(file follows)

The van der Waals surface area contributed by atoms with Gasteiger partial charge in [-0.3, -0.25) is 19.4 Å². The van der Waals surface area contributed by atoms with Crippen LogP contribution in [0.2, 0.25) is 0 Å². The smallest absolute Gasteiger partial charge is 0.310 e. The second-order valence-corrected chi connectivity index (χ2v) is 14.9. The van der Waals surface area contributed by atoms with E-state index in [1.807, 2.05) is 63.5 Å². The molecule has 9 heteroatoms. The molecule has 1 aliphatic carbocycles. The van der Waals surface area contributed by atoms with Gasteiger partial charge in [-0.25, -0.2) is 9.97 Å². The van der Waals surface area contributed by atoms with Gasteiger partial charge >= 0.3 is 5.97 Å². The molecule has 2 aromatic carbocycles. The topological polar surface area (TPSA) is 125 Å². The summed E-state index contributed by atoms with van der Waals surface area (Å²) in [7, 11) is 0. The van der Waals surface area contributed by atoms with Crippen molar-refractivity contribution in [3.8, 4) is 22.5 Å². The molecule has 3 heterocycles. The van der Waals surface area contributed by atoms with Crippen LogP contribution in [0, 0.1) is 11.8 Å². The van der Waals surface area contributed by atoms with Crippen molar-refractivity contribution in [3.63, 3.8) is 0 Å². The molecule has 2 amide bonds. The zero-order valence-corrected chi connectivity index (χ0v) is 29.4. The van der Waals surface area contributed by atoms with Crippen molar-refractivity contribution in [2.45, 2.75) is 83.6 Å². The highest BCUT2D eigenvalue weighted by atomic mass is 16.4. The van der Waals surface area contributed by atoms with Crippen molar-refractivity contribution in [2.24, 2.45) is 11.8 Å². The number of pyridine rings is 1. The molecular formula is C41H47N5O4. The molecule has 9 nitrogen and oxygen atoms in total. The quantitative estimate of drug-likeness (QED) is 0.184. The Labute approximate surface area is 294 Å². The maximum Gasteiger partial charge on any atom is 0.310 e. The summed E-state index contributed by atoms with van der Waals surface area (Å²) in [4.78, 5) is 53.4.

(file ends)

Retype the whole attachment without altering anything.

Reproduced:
The van der Waals surface area contributed by atoms with Gasteiger partial charge in [-0.3, -0.25) is 19.4 Å². The van der Waals surface area contributed by atoms with Crippen LogP contribution in [0.2, 0.25) is 0 Å². The smallest absolute Gasteiger partial charge is 0.310 e. The second-order valence-corrected chi connectivity index (χ2v) is 14.9. The van der Waals surface area contributed by atoms with E-state index in [1.807, 2.05) is 63.5 Å². The molecule has 9 heteroatoms. The molecule has 1 aliphatic carbocycles. The van der Waals surface area contributed by atoms with Gasteiger partial charge in [-0.25, -0.2) is 9.97 Å². The van der Waals surface area contributed by atoms with Gasteiger partial charge >= 0.3 is 5.97 Å². The molecule has 2 aromatic carbocycles. The topological polar surface area (TPSA) is 125 Å². The summed E-state index contributed by atoms with van der Waals surface area (Å²) in [7, 11) is 0. The van der Waals surface area contributed by atoms with Crippen molar-refractivity contribution in [3.8, 4) is 22.5 Å². The molecule has 3 heterocycles. The van der Waals surface area contributed by atoms with Crippen LogP contribution in [0, 0.1) is 11.8 Å². The van der Waals surface area contributed by atoms with Crippen molar-refractivity contribution in [3.63, 3.8) is 0 Å². The molecule has 2 amide bonds. The zero-order valence-corrected chi connectivity index (χ0v) is 29.4. The van der Waals surface area contributed by atoms with Crippen molar-refractivity contribution in [2.45, 2.75) is 83.6 Å². The highest BCUT2D eigenvalue weighted by atomic mass is 16.4. The van der Waals surface area contributed by atoms with Crippen molar-refractivity contribution in [2.24, 2.45) is 11.8 Å². The number of pyridine rings is 1. The molecular formula is C41H47N5O4. The molecule has 9 nitrogen and oxygen atoms in total. The quantitative estimate of drug-likeness (QED) is 0.184. The Labute approximate surface area is 294 Å². The maximum Gasteiger partial charge on any atom is 0.310 e. The summed E-state index contributed by atoms with van der Waals surface area (Å²) in [4.78, 5) is 53.4.